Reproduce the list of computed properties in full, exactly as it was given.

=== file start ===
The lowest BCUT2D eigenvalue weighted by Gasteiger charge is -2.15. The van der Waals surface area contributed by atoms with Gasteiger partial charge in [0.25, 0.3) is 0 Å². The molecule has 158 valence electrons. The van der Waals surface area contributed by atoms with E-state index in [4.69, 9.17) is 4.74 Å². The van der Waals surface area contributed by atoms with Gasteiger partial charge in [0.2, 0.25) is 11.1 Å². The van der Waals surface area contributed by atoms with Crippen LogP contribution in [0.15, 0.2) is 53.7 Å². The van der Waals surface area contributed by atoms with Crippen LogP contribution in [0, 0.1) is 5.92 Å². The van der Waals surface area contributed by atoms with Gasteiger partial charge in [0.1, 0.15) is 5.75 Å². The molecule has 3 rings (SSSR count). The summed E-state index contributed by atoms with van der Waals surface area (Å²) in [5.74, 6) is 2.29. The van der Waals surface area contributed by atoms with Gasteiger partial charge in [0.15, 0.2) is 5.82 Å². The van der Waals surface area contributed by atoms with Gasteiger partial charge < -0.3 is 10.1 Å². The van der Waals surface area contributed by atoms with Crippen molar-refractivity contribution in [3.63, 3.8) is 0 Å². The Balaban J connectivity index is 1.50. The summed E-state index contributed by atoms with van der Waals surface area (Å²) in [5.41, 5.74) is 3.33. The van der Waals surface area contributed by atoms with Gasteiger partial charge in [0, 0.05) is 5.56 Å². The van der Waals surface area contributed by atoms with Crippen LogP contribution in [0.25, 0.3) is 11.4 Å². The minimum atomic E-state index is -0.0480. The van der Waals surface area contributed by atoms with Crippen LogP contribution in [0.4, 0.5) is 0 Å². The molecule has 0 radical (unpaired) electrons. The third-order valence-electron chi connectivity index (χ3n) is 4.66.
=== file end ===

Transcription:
The lowest BCUT2D eigenvalue weighted by Gasteiger charge is -2.15. The van der Waals surface area contributed by atoms with Gasteiger partial charge in [0.25, 0.3) is 0 Å². The molecule has 158 valence electrons. The van der Waals surface area contributed by atoms with E-state index in [4.69, 9.17) is 4.74 Å². The van der Waals surface area contributed by atoms with Gasteiger partial charge in [0.2, 0.25) is 11.1 Å². The van der Waals surface area contributed by atoms with Crippen LogP contribution in [0.15, 0.2) is 53.7 Å². The van der Waals surface area contributed by atoms with Crippen LogP contribution in [0, 0.1) is 5.92 Å². The van der Waals surface area contributed by atoms with Gasteiger partial charge in [0.1, 0.15) is 5.75 Å². The molecule has 3 rings (SSSR count). The summed E-state index contributed by atoms with van der Waals surface area (Å²) in [5.74, 6) is 2.29. The van der Waals surface area contributed by atoms with Gasteiger partial charge in [0.15, 0.2) is 5.82 Å². The van der Waals surface area contributed by atoms with Gasteiger partial charge < -0.3 is 10.1 Å². The van der Waals surface area contributed by atoms with Crippen molar-refractivity contribution in [3.63, 3.8) is 0 Å². The Balaban J connectivity index is 1.50. The summed E-state index contributed by atoms with van der Waals surface area (Å²) in [5.41, 5.74) is 3.33. The van der Waals surface area contributed by atoms with Gasteiger partial charge in [0, 0.05) is 5.56 Å². The van der Waals surface area contributed by atoms with Crippen LogP contribution in [0.25, 0.3) is 11.4 Å². The minimum atomic E-state index is -0.0480. The van der Waals surface area contributed by atoms with Crippen LogP contribution in [0.4, 0.5) is 0 Å². The molecule has 0 radical (unpaired) electrons. The third-order valence-electron chi connectivity index (χ3n) is 4.66.